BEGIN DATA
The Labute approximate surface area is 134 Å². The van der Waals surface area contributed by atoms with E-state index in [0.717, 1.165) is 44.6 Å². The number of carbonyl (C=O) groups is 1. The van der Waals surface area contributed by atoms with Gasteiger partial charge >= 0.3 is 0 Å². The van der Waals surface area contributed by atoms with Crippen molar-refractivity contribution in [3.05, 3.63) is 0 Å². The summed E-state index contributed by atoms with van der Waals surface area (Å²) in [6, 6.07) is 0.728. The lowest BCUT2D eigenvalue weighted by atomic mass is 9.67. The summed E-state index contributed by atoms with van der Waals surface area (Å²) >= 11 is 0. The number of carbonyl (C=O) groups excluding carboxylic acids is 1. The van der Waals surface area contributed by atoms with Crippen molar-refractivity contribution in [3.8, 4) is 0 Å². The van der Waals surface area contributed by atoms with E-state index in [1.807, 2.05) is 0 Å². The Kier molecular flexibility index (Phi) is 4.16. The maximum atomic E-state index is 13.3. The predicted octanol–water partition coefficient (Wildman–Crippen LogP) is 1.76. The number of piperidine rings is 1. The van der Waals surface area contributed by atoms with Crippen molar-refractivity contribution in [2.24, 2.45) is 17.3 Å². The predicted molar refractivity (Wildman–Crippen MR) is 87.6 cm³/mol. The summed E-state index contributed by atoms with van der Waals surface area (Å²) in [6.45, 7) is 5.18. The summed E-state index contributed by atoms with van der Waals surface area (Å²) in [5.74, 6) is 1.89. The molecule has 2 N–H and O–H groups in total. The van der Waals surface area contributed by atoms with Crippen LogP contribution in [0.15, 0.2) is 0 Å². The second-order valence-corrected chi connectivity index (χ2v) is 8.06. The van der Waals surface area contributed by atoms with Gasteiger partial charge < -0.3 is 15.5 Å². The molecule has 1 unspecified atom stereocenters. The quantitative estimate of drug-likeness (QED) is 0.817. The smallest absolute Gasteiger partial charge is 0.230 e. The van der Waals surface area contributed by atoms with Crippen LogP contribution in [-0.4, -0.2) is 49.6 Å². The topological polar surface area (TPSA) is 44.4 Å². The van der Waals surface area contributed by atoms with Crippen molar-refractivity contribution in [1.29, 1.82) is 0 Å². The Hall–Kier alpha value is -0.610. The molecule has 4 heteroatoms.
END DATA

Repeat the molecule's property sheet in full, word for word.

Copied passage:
The Labute approximate surface area is 134 Å². The van der Waals surface area contributed by atoms with E-state index in [0.717, 1.165) is 44.6 Å². The number of carbonyl (C=O) groups is 1. The van der Waals surface area contributed by atoms with Gasteiger partial charge >= 0.3 is 0 Å². The van der Waals surface area contributed by atoms with Crippen molar-refractivity contribution in [3.05, 3.63) is 0 Å². The summed E-state index contributed by atoms with van der Waals surface area (Å²) in [6, 6.07) is 0.728. The lowest BCUT2D eigenvalue weighted by atomic mass is 9.67. The summed E-state index contributed by atoms with van der Waals surface area (Å²) >= 11 is 0. The number of carbonyl (C=O) groups excluding carboxylic acids is 1. The van der Waals surface area contributed by atoms with Crippen molar-refractivity contribution in [3.8, 4) is 0 Å². The van der Waals surface area contributed by atoms with E-state index in [1.807, 2.05) is 0 Å². The Kier molecular flexibility index (Phi) is 4.16. The maximum atomic E-state index is 13.3. The predicted octanol–water partition coefficient (Wildman–Crippen LogP) is 1.76. The number of piperidine rings is 1. The van der Waals surface area contributed by atoms with Crippen molar-refractivity contribution in [2.24, 2.45) is 17.3 Å². The predicted molar refractivity (Wildman–Crippen MR) is 87.6 cm³/mol. The summed E-state index contributed by atoms with van der Waals surface area (Å²) in [6.45, 7) is 5.18. The summed E-state index contributed by atoms with van der Waals surface area (Å²) in [5.74, 6) is 1.89. The molecule has 2 N–H and O–H groups in total. The van der Waals surface area contributed by atoms with Crippen LogP contribution in [0.15, 0.2) is 0 Å². The second-order valence-corrected chi connectivity index (χ2v) is 8.06. The van der Waals surface area contributed by atoms with Gasteiger partial charge < -0.3 is 15.5 Å². The molecule has 1 unspecified atom stereocenters. The quantitative estimate of drug-likeness (QED) is 0.817. The smallest absolute Gasteiger partial charge is 0.230 e. The van der Waals surface area contributed by atoms with Crippen LogP contribution in [-0.4, -0.2) is 49.6 Å². The topological polar surface area (TPSA) is 44.4 Å². The van der Waals surface area contributed by atoms with Crippen molar-refractivity contribution in [1.29, 1.82) is 0 Å². The Hall–Kier alpha value is -0.610. The molecule has 4 heteroatoms.